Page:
By Shen Dingli | China Daily | Updated: 2019-04-22 08:07
With Beijing set to host the second Belt and Road Forum for International Cooperation from Thursday to Saturday, it’s time to assess the achievements China has made in promoting the Belt and Road Initiative since it hosted the inaugural forum in 2017. To be sure, China has greatly advanced the initiative to improve infrastructure connectivity between Asia, especially China, and Europe and Africa by, among other things, creating more public goods. That the BRI has expanded beyond Eurasia shows China’s efforts are yielding fruitful results across more regions.
At the upcoming Belt and Road forum, the participants will discuss how to strengthen the BRI. China has proposed to strengthen the BRI through consultation, co-construction and sharing. And China’s efforts to share its economic development ideas and expertise to bring the countries closer through better infrastructure connectivity have drawn the support of almost half of the countries in the world.
While the idea of promoting infrastructure connectivity is welcome, it requires huge amounts of resources to do so. To build a modern airport or a high-speed railway, we need large amounts of funds, which could be sourced from the World Bank or the Asian Development Bank. But since China has helped establish the Asian Infrastructure Investment Bank specifically for this purpose, it is easier to seek the required funds from it to build such infrastructure facilities.
It is equally important that those countries where such facilities are to be built contribute their share of the required resources, especially in large-scale projects. The East Coast Rail Link in Malaysia is one such project. According to their extensive consultations and negotiations, Beijing and Kuala Lumpur agreed in 2016 to build a 688-kilometer high-speed railway along the east coast of Malaysia.
The Malaysian government approved the project, initially estimated to cost some 55 billion Malaysian ringgits ($13.29 billion). After work was stopped on the project in July last year, Kuala Lumpur and Beijing have been re-negotiating in order to revisit the project to make it more affordable for Malaysia in the short term.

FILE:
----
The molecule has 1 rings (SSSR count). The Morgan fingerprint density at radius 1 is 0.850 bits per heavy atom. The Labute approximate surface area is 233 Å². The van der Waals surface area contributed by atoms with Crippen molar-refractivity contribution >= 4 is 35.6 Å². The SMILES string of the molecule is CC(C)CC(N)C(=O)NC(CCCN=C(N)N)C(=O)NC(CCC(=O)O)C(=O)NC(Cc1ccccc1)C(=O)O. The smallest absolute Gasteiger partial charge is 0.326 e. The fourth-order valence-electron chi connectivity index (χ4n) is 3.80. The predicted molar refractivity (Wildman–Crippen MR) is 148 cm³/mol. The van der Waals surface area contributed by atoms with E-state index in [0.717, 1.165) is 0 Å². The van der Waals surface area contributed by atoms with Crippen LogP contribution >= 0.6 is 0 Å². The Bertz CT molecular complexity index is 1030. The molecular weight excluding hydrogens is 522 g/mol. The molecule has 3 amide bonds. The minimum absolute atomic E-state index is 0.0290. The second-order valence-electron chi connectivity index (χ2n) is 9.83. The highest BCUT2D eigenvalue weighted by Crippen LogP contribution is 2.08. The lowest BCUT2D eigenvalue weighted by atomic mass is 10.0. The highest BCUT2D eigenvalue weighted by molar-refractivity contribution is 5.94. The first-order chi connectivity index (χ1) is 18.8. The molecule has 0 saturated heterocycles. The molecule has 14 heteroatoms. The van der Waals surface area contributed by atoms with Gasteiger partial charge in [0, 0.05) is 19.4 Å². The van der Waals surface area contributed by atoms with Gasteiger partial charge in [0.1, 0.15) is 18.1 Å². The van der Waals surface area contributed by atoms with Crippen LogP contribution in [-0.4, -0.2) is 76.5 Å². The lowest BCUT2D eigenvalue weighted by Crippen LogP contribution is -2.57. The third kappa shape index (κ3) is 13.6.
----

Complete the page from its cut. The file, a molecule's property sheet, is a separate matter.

Based on the principle of consultation, co-construction and sharing, China and Malaysia have held cordial talks to review the project, including some detouring and shortening of length, and cutting some of the cost. Though China may bear more of the cost reduction, so as to help lessen the burden for Malaysia, its attitude has been appreciated by the Malaysian government and people. Over time, the world will realize the importance of the ECRL in improving connectivity along the 21st Century Maritime Silk Road as part of the Belt and Road Initiative, as it would link most ASEAN states with the rest of the continent.
China has proposed the same principle to work in partnership with European countries. During Premier Li Keqiang’s latest visit to Europe, China issued a joint statement with the European Union, and initiated investment agreements between the two sides. This is a significant progress in seeking cooperation under the BRI framework through broadly defined partnerships. But despite China’s initial success in collaborating with Central and Eastern European countries in infrastructure construction, some Western European countries have preferred to wait and watch rather than working with China to improve infrastructure connectivity.
During President Xi Jinping’s recent visits to Italy, Monaco and France, Italy became the first G7 country to sign a memorandum of understanding on infrastructure construction with China under the BRI framework. Although Rome expects Beijing to be more transparent with its financing sustainability aspects, it has made it clear that such concerns will not prevent it from cooperating with Beijing.
Premier Li has further promoted China’s cooperation with EU countries based on mutual investment in order to usher in an era when the two huge markets would be more open to each other. Once that happens, both economies will benefit hugely, sending a strong message to the world that cooperation is the only way to increase mutual benefit.
The author is a professor at and former executive dean of the Institute of International Studies, Fudan University. The views don’t necessarily represent those of China Daily.